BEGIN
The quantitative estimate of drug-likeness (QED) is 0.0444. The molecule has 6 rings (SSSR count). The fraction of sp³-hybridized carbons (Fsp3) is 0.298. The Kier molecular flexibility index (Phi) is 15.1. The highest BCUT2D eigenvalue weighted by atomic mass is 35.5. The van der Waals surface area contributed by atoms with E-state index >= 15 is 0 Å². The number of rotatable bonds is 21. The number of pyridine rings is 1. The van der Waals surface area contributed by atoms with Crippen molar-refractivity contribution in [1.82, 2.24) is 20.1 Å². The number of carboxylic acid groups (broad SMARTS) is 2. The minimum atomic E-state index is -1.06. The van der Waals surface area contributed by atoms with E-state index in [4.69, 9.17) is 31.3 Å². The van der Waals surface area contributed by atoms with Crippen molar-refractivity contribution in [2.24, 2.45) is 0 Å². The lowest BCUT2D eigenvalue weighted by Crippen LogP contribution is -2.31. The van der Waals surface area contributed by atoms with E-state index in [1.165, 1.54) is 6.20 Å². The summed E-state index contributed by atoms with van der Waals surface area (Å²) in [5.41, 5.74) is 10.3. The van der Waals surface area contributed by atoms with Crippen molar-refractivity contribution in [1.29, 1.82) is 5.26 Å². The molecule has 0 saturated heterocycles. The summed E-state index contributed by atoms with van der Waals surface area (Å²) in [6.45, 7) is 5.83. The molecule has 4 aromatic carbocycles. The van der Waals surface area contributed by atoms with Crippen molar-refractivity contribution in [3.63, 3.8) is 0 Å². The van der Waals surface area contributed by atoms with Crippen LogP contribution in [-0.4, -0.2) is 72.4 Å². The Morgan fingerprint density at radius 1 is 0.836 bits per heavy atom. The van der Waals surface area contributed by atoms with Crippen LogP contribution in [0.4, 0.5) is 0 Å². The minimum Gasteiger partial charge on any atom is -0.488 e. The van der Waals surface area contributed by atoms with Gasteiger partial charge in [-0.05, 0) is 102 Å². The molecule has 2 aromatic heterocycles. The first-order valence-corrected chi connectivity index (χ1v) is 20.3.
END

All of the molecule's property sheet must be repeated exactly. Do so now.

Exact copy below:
The quantitative estimate of drug-likeness (QED) is 0.0444. The molecule has 6 rings (SSSR count). The fraction of sp³-hybridized carbons (Fsp3) is 0.298. The Kier molecular flexibility index (Phi) is 15.1. The highest BCUT2D eigenvalue weighted by atomic mass is 35.5. The van der Waals surface area contributed by atoms with E-state index >= 15 is 0 Å². The number of rotatable bonds is 21. The number of pyridine rings is 1. The van der Waals surface area contributed by atoms with Crippen molar-refractivity contribution in [1.82, 2.24) is 20.1 Å². The number of carboxylic acid groups (broad SMARTS) is 2. The minimum atomic E-state index is -1.06. The van der Waals surface area contributed by atoms with E-state index in [4.69, 9.17) is 31.3 Å². The van der Waals surface area contributed by atoms with Crippen molar-refractivity contribution in [2.24, 2.45) is 0 Å². The lowest BCUT2D eigenvalue weighted by Crippen LogP contribution is -2.31. The van der Waals surface area contributed by atoms with E-state index in [1.165, 1.54) is 6.20 Å². The summed E-state index contributed by atoms with van der Waals surface area (Å²) in [5.41, 5.74) is 10.3. The van der Waals surface area contributed by atoms with Crippen molar-refractivity contribution in [1.29, 1.82) is 5.26 Å². The molecule has 0 saturated heterocycles. The summed E-state index contributed by atoms with van der Waals surface area (Å²) in [6.45, 7) is 5.83. The molecule has 4 aromatic carbocycles. The van der Waals surface area contributed by atoms with Crippen molar-refractivity contribution in [3.63, 3.8) is 0 Å². The van der Waals surface area contributed by atoms with Crippen LogP contribution in [-0.4, -0.2) is 72.4 Å². The Morgan fingerprint density at radius 1 is 0.836 bits per heavy atom. The van der Waals surface area contributed by atoms with Crippen LogP contribution in [0.4, 0.5) is 0 Å². The minimum Gasteiger partial charge on any atom is -0.488 e. The van der Waals surface area contributed by atoms with Gasteiger partial charge in [-0.05, 0) is 102 Å². The molecule has 2 aromatic heterocycles. The first-order valence-corrected chi connectivity index (χ1v) is 20.3.